• Monitor training completion rates – Provide regular, mandatory AML/CFT training to personnel. This should include rule updates such as the CDD rules on beneficial ownership of legal entities. Also, keep risk staff informed of AML regulatory changes.
  • Provide a feedback mechanism so staff can advise what they thought of the training.
  • ‘Pop quiz’ staff on elements of the training throughout the year – Plan quizzes strategically to provide a clear picture of whether employees are retaining core crucial information. 
  • Establish 1:1 or small-group mentoring programs as part of AML/CFT career development – By linking AML/FCT training to personal relationships, career goals, and networking, mentorship can help encourage employee ownership of AML/CFT knowledge and skills. In-person mentorship can also help validate employees’ mastery of key concepts from training.

As part of the change management process, it’s crucial to periodically assess whether recent business changes require a training content refresh.

Key takeaways

In a fast-moving financial services landscape, it can be tempting to make good governance practices an afterthought. Firms saturated with day-to-day work pressures may hesitate to plan sound governance from the ground up. But with rapidly evolving, vigilant AML regulations and the human cost of financial crime, the investment is worthwhile. Firms can see significantly improved efficiency and reduced risk when they standardize approaches, clarify roles, document processes, and plan regular reviews. And supported by effective risk management technology, well-governed AML programs stand prepared for many more changes ahead.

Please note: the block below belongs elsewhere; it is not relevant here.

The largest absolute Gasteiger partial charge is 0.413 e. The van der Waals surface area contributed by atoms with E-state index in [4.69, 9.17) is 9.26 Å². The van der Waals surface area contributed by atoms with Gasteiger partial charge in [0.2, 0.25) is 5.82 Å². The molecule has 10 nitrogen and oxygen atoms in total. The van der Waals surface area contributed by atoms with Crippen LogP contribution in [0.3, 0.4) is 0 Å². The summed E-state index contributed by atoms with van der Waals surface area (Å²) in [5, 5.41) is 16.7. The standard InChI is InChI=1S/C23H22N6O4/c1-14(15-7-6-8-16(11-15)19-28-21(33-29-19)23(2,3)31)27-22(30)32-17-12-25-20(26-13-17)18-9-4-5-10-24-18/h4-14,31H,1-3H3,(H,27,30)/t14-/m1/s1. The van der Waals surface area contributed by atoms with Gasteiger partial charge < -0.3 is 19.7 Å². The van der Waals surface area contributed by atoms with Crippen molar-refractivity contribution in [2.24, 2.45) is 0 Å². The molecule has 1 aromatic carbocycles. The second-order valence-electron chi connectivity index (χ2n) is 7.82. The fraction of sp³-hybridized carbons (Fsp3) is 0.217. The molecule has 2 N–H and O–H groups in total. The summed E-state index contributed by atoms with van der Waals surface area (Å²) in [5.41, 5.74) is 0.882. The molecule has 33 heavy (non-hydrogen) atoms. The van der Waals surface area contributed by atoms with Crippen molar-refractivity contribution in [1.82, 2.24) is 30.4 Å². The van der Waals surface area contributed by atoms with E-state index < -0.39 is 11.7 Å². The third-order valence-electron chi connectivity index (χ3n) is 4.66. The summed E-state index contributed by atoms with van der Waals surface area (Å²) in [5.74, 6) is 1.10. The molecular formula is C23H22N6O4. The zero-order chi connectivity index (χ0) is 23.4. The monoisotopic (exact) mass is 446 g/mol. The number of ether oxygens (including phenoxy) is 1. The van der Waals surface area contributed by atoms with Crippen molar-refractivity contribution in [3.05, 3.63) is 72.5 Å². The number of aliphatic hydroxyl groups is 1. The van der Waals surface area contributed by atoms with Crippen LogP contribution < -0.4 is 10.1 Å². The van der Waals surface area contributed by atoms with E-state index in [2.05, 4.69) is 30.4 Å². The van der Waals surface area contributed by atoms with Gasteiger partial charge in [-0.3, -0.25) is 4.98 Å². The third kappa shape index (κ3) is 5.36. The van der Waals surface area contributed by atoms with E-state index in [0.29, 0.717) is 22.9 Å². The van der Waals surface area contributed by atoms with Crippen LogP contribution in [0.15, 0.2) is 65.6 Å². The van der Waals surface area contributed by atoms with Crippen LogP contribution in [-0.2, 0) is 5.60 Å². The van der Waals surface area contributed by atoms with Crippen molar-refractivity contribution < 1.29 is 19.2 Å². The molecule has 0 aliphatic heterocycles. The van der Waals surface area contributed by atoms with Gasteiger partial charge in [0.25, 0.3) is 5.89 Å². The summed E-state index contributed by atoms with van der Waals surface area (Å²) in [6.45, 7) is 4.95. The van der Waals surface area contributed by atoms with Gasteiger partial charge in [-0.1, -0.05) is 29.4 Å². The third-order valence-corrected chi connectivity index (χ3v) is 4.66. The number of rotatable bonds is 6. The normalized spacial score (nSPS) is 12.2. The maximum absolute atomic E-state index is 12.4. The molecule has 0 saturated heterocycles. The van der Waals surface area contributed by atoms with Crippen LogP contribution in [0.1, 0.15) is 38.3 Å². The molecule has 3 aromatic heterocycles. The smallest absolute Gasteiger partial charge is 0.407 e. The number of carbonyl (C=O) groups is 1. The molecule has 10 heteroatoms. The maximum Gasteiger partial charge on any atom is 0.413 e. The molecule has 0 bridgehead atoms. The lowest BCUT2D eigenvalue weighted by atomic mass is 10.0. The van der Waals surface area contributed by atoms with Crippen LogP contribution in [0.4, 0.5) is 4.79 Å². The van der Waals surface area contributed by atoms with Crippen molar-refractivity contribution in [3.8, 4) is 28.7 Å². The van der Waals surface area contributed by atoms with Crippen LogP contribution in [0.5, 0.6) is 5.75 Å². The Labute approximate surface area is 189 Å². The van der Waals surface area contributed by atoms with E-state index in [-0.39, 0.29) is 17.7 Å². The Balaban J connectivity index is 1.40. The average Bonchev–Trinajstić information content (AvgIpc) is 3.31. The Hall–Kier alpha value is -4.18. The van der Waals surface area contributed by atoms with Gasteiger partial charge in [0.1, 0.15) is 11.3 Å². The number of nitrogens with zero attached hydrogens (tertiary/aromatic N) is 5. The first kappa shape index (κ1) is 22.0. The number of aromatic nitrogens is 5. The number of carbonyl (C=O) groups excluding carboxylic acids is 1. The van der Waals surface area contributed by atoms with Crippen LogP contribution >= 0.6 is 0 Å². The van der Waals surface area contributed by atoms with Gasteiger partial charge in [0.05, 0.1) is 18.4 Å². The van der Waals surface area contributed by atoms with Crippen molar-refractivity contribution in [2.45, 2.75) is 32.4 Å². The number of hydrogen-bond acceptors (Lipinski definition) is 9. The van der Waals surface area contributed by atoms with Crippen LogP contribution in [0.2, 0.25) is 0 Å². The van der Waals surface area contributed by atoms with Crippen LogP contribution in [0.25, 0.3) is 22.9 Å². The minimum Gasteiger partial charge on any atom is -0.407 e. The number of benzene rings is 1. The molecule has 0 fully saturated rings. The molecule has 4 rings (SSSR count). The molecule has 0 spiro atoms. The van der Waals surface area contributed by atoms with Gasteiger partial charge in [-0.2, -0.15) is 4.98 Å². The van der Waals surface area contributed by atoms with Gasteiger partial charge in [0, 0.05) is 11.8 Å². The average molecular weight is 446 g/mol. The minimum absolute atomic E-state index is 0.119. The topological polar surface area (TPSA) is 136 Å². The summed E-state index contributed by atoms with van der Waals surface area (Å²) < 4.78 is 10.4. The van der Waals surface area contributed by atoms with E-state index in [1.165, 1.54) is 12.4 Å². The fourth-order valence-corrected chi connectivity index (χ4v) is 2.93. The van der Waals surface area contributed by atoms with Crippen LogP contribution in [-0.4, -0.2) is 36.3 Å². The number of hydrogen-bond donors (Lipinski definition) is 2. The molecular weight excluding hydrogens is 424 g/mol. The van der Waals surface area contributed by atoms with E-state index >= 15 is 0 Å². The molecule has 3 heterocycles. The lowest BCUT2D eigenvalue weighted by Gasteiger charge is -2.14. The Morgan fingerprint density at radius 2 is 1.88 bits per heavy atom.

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Originally published 19 July 2023, updated 13 May 2024

Disclaimer: This is for general information only. The information presented does not constitute legal advice. ComplyAdvantage accepts no responsibility for any information contained herein and disclaims and excludes any liability in respect of the contents or for action taken based on this information.